BOSTON (AP) — Two men convicted of buying their children their way to elite universities are staying out of jail while they appeal their cases under the college admissions bribery program, a Boston judge has said ordered on Thursday.
Also on Thursday, another judge ruled that a woman who worked for the program’s mastermind and took online courses for students to improve her chances of admission will not be behind bars.
John Wilson, a former Staples Inc. executive, and Gamal Abdelaziz, a former casino executive, were found guilty last year in the first case to go to court in an admissions trial involving wealthy parents and universities.
Dozens of wealthy parents and athletic trainers have pleaded guilty to the case brought in 2019. They include television actresses Felicity Huffman and Lori Loughlin, and Loughlin’s fashion designer husband, Mossimo Giannulli.
Wilson was sentenced to 15 months in prison and Abdelaziz to one year. Her sentences are the longest in the case to date.
US District Judge Nathaniel Gorton ruled that the two can remain free on bail pending an appeal of their convictions. His decision came shortly after prosecutors dropped their opposition to the defense’s offer to keep her in jail while she grappled with her case.
Abdelaziz, from Las Vegas, was accused of paying $300,000 to get his daughter into the University of Southern California as a basketball recruit, even though she didn’t even make her high school’s collegiate team. Wilson, who runs a private equity firm in Massachusetts, was accused of paying $220,000 to have his son named a USC water polo recruit and another $1 million to set the path for his twin daughters Buy Harvard and Stanford.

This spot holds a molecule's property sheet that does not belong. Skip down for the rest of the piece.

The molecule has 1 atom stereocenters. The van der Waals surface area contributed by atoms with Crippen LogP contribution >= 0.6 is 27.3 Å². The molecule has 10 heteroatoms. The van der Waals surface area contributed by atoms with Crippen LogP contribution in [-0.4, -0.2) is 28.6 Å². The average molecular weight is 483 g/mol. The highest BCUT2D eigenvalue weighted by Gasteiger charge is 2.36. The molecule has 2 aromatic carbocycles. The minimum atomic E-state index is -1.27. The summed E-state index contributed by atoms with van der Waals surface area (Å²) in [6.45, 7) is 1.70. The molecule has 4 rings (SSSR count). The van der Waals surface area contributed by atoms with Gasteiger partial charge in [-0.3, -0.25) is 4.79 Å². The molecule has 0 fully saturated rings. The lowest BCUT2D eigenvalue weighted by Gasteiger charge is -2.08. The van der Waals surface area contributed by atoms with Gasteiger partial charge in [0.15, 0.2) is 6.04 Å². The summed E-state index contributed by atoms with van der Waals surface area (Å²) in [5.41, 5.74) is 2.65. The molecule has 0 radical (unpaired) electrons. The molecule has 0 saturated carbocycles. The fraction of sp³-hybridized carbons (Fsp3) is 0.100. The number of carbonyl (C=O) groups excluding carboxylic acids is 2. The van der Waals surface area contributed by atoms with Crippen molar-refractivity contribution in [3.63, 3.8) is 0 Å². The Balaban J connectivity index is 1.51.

Lawyers for Wilson and Abdelaziz have argued that their clients believed they were making legitimate donations and that the admissions consultant at the center of the scandal, Rick Singer, called his so-called “side door” scheme legitimate. Wilson’s attorneys attack several aspects of the trial, including the judge’s refusal to show the jury evidence they say “USC routinely disguises donor children as athletic recruits.”
Noel Francisco, the former US Attorney General whom Wilson hired to appeal his case, welcomed the judge’s decision Thursday.
“The fact is, John’s case is different from others in the varsity blues scandal. His children qualified for admission on their own merit, and no money from him was intended to enrich any person – instead it was intended for the schools and their sports programs,” Francisco said in an emailed statement.
Emails were sent to Abdelaziz’s lawyers for comment.
Later Thursday, another federal judge in Boston sentenced Mikaela Sanford, a former associate of Singer, to time already served.
Prosecutors say shortly after Sanford accepted the job at Singer, she began taking undergraduate high school and college courses to improve her grade point averages in exchange for money from Singer. According to prosecutors, she received $1,250 for high school and $2,500 for college courses.
Among other things, Sanford has also given fake awards to students’ college applications and changed the race or ethnicity of students on applications to increase their chances of getting into school, prosecutors said.
In seeking a served sentence, prosecutors found in court documents that “everything she did was at Singer’s direction” and that she accepted responsibility for her actions.
Singer, who began working with investigators in 2018 in hopes of a lighter sentence, has yet to be sentenced.
Sanford told US District Judge Indira Talwani during her sentencing that she was sorry for what she called “a terrible misjudgment and poor decision-making.”
“I can guarantee, Your Honor, that I am so much more than that, so much better than that,” she said.
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